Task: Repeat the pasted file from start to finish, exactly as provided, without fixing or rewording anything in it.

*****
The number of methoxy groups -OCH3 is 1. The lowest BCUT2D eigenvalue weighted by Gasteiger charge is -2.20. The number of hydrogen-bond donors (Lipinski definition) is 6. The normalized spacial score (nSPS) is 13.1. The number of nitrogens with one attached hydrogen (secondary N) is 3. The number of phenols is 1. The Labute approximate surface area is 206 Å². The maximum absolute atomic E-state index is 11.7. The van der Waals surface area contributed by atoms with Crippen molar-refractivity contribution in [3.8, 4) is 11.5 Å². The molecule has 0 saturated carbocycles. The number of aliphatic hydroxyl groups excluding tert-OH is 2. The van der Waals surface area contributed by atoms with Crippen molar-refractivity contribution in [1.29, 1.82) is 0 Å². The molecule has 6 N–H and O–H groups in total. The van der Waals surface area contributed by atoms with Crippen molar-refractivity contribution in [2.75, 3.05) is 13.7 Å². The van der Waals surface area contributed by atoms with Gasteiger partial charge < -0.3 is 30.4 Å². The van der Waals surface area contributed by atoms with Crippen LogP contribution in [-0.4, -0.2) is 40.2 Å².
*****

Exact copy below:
The number of methoxy groups -OCH3 is 1. The lowest BCUT2D eigenvalue weighted by Gasteiger charge is -2.20. The number of hydrogen-bond donors (Lipinski definition) is 6. The normalized spacial score (nSPS) is 13.1. The number of nitrogens with one attached hydrogen (secondary N) is 3. The number of phenols is 1. The Labute approximate surface area is 206 Å². The maximum absolute atomic E-state index is 11.7. The van der Waals surface area contributed by atoms with Crippen molar-refractivity contribution in [3.8, 4) is 11.5 Å². The molecule has 0 saturated carbocycles. The number of aliphatic hydroxyl groups excluding tert-OH is 2. The van der Waals surface area contributed by atoms with Crippen molar-refractivity contribution in [1.29, 1.82) is 0 Å². The molecule has 6 N–H and O–H groups in total. The van der Waals surface area contributed by atoms with Crippen molar-refractivity contribution in [2.75, 3.05) is 13.7 Å². The van der Waals surface area contributed by atoms with Gasteiger partial charge < -0.3 is 30.4 Å². The van der Waals surface area contributed by atoms with Crippen LogP contribution in [-0.4, -0.2) is 40.2 Å².